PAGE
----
If you are still looking for your purpose in life, for a kind of work that will make your heart sing, you are not alone! Statistics show that more than half of Americans are unhappy with their jobs! (Conference Board 2014). These statistics seem even more shocking considering that our work takes up most of our daily lives. So many people these days are seeking for more fulfilling and meaningful work! Even if they still hold it-pays-my-bills jobs for now, they dream about and have a vision for their work that is more aligned with their talents, passions and values.
I’ve been curious for a while about an undeniable drive that keeps many of us seeking for more inspiring work and ways for authentic expression. I myself have been asked many times questions like “Why do you need to write books? Why do you constantly search for ways to serve, to share, to express yourself? You are a human being not a human doing! Can’t you just be?”
I’ve heard these questions from my husband and others often enough to start asking myself, “Why do humans behave the way we do? What drives us?”
Whatever experience you’re going through now – health challenges, a relationship break up, betrayal, loss of job, financial losses, personal rejection or a career change – your perception of the challenges and reactions to ‘problems’ in life conceal deep hidden needs for something more fundamental than may appear on a surface.
Hierarchy of Human Needs
We rarely (or never) make the effort to dig deeper into our feelings in order to discover the underlying reasons for our frustrations, desires, motivations or pain.
In the meantime, at the root of what we perceive as problems in life lay many unsatisfied human needs: to belong, to be loved, to feel safe, to be acknowledged, to feel significant. A psychologist by the name of Abraham Maslow first introduced the hierarchy of human needs back in the 1960s. There were five categories in Maslow’s original list of human needs:
Although there have been a few modifications to Maslow’s hierarchy of human needs, I would like to offer you my own summarized interpretation of the human needs hierarchy in the following order of importance:
- Need for physical comfort. Having air, food, water and shelter; having enough sleep, not experiencing physical pain.
- Need to feel safe. This translates into having enough material possessions and a reliable source of money/income to have perceived security now and in the future.
- Need for connection. We have an inherent need to belong, to have companionship, to be accepted, to feel connected with an individual or be part of a group.
- Need to feel significant, acknowledged, valued, recognized, seen and heard.
- Need to be self-actualized. To develop and express our talents and expertise to benefit the world, to function at our highest potential.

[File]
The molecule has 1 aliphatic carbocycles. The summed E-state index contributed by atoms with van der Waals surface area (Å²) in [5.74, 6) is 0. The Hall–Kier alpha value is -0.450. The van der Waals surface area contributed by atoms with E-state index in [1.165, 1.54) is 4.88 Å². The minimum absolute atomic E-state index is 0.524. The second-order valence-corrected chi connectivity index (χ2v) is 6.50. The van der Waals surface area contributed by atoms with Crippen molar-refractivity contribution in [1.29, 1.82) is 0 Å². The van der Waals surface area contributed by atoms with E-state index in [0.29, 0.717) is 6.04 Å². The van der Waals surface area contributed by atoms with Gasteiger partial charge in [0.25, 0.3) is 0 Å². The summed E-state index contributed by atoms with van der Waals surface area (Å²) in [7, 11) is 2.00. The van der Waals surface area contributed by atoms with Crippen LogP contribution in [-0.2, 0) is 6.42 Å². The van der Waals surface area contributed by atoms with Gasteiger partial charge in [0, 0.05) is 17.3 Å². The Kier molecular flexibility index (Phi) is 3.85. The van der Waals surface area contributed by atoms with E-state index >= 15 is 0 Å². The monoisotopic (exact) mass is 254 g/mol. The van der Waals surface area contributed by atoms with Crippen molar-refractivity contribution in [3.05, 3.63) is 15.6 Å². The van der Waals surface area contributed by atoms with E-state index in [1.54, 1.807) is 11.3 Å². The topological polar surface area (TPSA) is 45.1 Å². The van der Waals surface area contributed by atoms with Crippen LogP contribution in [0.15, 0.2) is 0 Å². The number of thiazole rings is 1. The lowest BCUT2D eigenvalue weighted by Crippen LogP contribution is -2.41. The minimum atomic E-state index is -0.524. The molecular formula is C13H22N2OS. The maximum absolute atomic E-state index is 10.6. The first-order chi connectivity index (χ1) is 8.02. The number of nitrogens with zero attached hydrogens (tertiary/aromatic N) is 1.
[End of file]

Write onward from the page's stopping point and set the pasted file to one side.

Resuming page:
- Need to contribute. To give, to help, to serve in some way.
Regardless of your background, age, race, religion or line of work, you are driven by these fundamental human needs. This universal force is a dominant drive behind your feelings, motivations and actions.
Since human beings exist on both the physical and spiritual plane, some needs are more pertinent to the physical realm and others to the spiritual one. The first three items in the human needs hierarchy are primal human needs that, when satisfied, help you function with comfort in the physical realm. Once these basic needs have been met, you can then focus on the last three needs, which pertain to the spiritual category or your true self.
Being aware of the needs hierarchy doesn’t make you ‘needy’ (unless you act needy)! You will be more compassionate if you remain aware of the fact that every moment you are—and everyone around you is—trying to satisfy individual physical, psychological and spiritual needs.
The importance of each need category differs for different people and conflicting needs may cause intra- and interpersonal problems. For instance: No, you are not crazy if:
- your well-paid job didn’t make you feel significant and valued and you decided to resign and do something else
- your successful business doesn’t bring you a sense of meaning and purpose and you want to stop and start something else
- your need for self-actualization may not be welcomed or understood by a friend or a partner
Awareness, patience and understanding of the natural progression of your needs over time, as well as respect for other people’s needs, will help you to be more tolerant and have a healthy attitude and balanced state of mind.
You create your life by choosing your attitude, developing a personal philosophy and deciding on your actions. Jim Rohn wrote, “Activity, attitude and philosophy create results.”
If you are not pleased with the results in your life, the most important and effective levers you have at your disposal to change the results are those three – your attitude, your personal philosophy and your actions.
*Some is text taken from my book, “A Shift Toward Purpose: Secrets to an Amazing Career” – coming soon on Amazon.
With Love and Gratitude,